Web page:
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How did your life collide with the headlines in 2007?
Iraq, the subprime crisis, Facebook, immigration, oil prices - 2007 had no shortage of hefty headlines. We'd like to hear about how these and other major news events of the past year affected you. Where did your life collide with the news in 2007?

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Does Puff Need Parental Advisory? December 08, 2007E-mail this story E-mail this story
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Bill and Suzanna
Weekend America host Bill Radke spends his weekends introducing his child to lots of things, including music. Recently, he was given a copy of "Puff the Magic Dragon," for his daughter and he found it to be a rather bleak song for children. So bleak, in fact, that it made him cry. See, the song is about abandoning your imaginary friends, which Bill feels is too much reality for little ones. Bill speaks with the writer of the song, Lenny Lipton, about his downer of a kid's song.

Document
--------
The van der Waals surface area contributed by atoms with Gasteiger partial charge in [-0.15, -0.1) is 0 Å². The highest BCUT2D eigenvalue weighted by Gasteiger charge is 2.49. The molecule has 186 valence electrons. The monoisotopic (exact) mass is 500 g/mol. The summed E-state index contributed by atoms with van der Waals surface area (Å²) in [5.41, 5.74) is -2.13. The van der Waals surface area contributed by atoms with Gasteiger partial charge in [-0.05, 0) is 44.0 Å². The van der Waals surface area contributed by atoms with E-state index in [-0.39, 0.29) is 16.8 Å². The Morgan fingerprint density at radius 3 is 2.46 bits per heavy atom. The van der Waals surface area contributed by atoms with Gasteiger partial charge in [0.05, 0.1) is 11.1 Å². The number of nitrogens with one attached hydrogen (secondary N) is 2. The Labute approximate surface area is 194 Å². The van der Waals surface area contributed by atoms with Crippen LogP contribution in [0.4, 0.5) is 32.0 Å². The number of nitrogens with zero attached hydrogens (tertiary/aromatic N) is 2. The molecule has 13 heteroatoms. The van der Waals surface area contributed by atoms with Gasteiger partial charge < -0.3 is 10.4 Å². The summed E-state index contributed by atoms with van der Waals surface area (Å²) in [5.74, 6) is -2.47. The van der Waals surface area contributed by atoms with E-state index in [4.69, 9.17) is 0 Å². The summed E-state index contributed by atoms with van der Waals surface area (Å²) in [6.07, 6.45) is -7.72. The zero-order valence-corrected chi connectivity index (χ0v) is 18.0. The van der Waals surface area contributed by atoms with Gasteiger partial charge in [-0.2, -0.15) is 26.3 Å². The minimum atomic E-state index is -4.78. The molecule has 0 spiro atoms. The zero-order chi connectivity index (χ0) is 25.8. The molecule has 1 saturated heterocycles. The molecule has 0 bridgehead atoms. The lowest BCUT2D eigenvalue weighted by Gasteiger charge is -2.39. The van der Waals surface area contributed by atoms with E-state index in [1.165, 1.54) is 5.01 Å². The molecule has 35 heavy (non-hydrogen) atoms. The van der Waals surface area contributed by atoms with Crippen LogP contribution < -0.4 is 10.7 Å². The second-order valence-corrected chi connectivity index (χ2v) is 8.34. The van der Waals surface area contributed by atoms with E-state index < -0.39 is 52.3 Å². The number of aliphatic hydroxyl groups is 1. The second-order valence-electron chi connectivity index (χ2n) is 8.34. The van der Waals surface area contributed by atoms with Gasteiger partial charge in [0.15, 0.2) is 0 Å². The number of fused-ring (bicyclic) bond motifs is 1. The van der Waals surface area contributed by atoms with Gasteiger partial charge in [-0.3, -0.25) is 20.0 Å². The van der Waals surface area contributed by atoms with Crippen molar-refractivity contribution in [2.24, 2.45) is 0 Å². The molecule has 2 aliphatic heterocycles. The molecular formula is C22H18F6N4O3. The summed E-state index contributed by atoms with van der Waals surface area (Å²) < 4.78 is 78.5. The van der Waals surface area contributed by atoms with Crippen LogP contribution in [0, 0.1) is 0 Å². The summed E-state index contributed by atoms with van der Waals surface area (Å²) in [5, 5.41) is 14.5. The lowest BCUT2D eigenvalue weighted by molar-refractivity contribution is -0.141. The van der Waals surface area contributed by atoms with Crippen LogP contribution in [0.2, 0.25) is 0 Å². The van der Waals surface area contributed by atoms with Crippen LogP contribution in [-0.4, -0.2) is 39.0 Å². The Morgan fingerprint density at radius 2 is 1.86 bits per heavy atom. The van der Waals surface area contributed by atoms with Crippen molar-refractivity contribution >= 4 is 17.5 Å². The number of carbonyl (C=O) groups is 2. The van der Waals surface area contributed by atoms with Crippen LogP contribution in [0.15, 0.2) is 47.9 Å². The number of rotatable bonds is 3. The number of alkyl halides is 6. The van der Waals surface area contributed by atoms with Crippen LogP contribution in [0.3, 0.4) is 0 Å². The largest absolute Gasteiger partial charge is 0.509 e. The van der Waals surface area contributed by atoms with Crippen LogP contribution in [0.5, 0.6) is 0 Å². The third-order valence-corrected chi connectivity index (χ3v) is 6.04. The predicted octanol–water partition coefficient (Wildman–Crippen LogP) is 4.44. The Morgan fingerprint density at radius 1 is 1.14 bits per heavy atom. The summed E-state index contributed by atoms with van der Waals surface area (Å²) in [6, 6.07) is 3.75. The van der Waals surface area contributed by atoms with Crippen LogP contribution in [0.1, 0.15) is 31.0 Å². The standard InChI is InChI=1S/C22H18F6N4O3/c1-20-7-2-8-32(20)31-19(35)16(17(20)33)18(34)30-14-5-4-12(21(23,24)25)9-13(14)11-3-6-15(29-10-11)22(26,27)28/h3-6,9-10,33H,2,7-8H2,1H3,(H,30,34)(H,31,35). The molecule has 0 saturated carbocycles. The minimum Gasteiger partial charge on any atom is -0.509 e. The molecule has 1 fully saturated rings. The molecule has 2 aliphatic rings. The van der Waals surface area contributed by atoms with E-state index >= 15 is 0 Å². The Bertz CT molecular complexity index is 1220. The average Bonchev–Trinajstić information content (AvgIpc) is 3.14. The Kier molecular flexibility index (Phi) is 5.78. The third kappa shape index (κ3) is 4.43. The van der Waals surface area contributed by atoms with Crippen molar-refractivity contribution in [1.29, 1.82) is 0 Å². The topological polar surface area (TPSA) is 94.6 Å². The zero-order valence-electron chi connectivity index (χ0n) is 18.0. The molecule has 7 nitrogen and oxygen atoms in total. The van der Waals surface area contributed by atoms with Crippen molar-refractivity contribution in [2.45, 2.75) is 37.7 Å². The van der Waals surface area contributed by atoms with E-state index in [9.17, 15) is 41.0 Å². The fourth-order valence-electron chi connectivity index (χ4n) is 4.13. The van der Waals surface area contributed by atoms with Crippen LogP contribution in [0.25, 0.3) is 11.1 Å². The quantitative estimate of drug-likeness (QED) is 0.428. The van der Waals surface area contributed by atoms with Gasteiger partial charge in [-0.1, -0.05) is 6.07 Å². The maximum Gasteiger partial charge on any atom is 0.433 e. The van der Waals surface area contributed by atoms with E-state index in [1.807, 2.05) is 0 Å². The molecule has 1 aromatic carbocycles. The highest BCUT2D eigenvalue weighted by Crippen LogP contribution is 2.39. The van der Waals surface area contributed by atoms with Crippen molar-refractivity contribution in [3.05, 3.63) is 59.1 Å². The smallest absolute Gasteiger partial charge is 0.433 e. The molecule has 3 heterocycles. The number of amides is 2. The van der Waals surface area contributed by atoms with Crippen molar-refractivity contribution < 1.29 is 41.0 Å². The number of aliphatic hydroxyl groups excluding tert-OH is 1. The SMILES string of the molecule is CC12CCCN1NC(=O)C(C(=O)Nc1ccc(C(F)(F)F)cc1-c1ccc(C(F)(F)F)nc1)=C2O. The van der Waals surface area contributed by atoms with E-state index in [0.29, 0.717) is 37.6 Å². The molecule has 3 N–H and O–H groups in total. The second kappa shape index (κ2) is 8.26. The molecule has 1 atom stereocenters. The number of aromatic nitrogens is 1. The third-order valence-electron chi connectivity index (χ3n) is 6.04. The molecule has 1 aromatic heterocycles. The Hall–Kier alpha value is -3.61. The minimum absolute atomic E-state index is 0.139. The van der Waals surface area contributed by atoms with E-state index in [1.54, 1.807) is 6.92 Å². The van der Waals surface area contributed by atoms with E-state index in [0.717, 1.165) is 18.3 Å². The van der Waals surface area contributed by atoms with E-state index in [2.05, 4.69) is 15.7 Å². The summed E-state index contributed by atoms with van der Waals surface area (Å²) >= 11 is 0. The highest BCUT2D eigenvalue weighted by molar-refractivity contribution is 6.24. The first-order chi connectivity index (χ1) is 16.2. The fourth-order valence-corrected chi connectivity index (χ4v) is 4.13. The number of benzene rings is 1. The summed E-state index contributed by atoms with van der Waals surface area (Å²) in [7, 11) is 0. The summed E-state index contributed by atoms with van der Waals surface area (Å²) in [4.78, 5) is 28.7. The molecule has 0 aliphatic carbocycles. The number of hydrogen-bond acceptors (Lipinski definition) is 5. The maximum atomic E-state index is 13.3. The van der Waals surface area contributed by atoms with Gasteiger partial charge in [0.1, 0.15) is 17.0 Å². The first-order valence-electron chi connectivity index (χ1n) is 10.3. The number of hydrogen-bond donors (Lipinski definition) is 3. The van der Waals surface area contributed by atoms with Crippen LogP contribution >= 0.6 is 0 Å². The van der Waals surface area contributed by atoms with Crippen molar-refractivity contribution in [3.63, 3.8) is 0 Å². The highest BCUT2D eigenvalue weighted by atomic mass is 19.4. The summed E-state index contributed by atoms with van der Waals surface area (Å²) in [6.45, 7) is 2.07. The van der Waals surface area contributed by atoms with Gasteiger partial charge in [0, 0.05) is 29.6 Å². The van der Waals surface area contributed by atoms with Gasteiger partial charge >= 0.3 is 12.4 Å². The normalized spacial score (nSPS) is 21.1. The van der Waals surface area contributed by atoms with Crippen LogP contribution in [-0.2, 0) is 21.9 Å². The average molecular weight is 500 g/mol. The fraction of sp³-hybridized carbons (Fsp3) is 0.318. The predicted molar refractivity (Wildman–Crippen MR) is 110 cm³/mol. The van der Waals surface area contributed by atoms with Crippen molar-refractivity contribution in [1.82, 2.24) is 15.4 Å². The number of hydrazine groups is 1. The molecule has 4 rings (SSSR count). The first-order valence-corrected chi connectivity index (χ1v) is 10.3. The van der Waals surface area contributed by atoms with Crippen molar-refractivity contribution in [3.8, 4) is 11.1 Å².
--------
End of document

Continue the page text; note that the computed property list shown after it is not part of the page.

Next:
- - -

by Bill Radke with Suzie Lechtenberg

I was driving home listening to a children's music CD that a friend had given me, when I heard:

Puff, the magic dragon lived by the sea
and frolicked in the autumn mist in a land called Honah Lee

You remember the tune, it starts out very happy. In fact, I've been polling my friends and almost everyone remembers this as a cute little kiddy song. But as I kept listening, my car turned into my parents' living room circa 1972. I could see the wooden cabinet stereo with the record spinning inside.

See, I was a troubled little kid, and I lived in my imagination. This song lured me in to Honah Lee and then, it crushed me. Little Jackie Paper abandons his best friend. And Puff collapses.

Without his life-long friend, Puff could not be brave,
So Puff that mighty dragon sadly slipped into his cave. Oh.